- FIRST AMENDMENT DISPUTE
- GREEK LIFE: A RICH FIELD FOR EVANGELIZATION
- EDITOR’S NOTE ON A MINISTER’S VIEW OF FRATERNITIES
- Update on AEPi’s Case Against CSI
- PRIMER ON SET ASIDE PROCEDURES
- LOCAL SORORITY SUES CHICO STATE UNIVERSITY
Newsletter > March 2006 > "PRIMER ON SET ASIDE PROCEDURES"
PRIMER ON SET ASIDE PROCEDURES
Barbara Schwartz Bromberg, Esq., Dinsmore & Shohl LLP
It has been some time since we reviewed the rules surrounding set asides in this column and with many fraternal organizations’ fiscal year ends and tax seasons approaching, this seems like a good time to do so. This article will focus on the procedural aspects of set asides and a future article will deal with the substantive aspects of set asides. First, we will explore the basic underpinnings of the set aside procedure and what is required for a timely and effective set aside to be made, and then we will explore some of the finer points of the set aside rules.
THE BASICS OF SET ASIDES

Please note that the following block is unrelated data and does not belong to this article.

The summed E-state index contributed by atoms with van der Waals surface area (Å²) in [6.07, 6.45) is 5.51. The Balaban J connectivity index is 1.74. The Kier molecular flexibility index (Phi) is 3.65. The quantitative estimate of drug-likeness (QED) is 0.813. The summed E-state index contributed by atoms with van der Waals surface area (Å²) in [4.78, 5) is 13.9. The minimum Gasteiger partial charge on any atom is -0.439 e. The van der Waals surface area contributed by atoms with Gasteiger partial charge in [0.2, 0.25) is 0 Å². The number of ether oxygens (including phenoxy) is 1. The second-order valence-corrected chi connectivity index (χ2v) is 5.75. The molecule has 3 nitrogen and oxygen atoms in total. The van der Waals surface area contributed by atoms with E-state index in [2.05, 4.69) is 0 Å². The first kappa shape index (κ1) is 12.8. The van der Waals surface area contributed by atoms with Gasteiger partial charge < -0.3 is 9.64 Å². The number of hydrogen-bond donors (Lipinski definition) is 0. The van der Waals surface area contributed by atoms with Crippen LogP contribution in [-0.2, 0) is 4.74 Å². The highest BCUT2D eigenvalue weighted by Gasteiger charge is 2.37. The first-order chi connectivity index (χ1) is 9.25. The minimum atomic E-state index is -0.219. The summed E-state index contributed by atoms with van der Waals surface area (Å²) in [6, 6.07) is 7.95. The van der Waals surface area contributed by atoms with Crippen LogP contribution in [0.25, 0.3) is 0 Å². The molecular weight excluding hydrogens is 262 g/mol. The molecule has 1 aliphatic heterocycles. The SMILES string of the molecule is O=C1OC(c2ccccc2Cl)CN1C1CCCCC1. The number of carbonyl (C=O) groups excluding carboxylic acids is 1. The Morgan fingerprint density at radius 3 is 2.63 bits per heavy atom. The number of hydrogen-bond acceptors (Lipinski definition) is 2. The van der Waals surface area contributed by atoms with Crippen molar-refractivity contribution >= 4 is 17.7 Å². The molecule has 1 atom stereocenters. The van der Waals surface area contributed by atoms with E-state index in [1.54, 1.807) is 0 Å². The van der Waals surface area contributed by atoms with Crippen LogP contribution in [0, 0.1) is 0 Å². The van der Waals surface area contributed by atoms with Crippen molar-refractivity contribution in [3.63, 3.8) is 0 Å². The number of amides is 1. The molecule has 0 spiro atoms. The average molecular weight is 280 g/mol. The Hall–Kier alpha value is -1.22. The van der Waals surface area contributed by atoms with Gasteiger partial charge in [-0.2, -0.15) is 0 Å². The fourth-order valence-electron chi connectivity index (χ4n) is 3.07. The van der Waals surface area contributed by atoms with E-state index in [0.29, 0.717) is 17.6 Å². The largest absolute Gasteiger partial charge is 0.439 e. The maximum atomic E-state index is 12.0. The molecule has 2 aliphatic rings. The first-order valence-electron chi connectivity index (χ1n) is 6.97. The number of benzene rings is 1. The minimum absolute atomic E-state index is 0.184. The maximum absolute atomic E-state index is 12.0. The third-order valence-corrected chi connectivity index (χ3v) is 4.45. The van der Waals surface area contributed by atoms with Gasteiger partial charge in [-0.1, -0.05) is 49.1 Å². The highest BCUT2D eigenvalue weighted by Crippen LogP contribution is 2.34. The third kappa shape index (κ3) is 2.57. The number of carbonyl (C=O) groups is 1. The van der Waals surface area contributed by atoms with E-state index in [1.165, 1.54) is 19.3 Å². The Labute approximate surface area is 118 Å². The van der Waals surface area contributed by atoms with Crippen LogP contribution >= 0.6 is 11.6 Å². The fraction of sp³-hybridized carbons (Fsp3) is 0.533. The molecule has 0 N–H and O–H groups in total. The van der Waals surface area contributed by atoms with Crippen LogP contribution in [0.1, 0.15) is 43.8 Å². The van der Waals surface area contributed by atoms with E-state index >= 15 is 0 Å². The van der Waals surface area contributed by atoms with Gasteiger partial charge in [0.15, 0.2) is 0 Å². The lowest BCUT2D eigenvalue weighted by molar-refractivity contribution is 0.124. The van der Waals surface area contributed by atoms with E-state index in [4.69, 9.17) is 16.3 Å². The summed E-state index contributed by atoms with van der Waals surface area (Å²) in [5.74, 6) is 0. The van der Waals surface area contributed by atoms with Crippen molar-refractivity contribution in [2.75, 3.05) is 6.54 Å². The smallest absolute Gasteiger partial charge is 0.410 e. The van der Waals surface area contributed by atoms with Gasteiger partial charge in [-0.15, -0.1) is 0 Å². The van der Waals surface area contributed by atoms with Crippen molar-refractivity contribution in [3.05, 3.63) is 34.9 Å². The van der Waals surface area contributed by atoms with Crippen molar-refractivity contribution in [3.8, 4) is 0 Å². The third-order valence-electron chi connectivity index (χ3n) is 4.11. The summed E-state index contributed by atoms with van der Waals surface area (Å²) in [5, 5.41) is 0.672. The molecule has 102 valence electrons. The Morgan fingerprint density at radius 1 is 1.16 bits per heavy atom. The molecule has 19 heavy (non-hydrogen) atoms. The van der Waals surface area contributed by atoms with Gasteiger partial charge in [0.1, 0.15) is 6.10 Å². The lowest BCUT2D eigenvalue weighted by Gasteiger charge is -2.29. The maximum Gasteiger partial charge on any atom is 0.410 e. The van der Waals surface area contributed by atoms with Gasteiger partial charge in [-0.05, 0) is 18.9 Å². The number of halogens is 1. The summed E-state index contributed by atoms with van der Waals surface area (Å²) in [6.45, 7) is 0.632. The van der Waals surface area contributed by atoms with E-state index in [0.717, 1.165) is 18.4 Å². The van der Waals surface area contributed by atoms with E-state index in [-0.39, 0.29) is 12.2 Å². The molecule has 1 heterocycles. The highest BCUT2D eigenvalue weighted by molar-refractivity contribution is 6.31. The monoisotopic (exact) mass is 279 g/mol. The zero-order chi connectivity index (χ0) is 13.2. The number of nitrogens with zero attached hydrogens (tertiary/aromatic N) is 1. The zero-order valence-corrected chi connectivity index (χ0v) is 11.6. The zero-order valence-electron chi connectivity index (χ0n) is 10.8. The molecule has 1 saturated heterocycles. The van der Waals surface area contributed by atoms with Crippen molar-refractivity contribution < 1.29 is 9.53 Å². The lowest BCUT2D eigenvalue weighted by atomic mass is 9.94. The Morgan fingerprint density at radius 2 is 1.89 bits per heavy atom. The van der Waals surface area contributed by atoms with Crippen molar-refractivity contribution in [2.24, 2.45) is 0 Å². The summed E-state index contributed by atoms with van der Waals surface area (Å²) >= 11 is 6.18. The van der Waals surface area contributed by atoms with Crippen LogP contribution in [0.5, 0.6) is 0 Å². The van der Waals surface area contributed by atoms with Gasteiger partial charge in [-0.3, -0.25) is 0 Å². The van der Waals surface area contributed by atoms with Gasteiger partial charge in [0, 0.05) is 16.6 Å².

Under the Internal Revenue Code, college fraternities and sororities exempt under Code Section 501(c)(7) (including local chapters and most house corporations) must pay federal income tax on their investment income of over $1,000 per year as unrelated business income. Investment income includes dividends on stock, interest on bank accounts, rents, royalties, net capital gains and similar investment income. Expenses directly incurred in the production of the investment income, such as investment advisory fees, may be deducted from gross income to produce the correct net investment income amount. The set aside procedure is one that allows such funds to escape taxation if they are properly set aside to be used for charitable and educational purposes. In such cases and if the funds are used in a proper manner, then no federal income tax is payable. Therefore, any fraternal organization exempt under Code Section 501(c)(7) should consider using the set aside procedure if it has over $1,000 of investment income of the type described above. Many fraternal organizations routinely use the set aside procedure for all investment income every year, while others choose to set aside a part of their investment income and pay federal income tax on the remainder (this option will be further explained in question 8 below).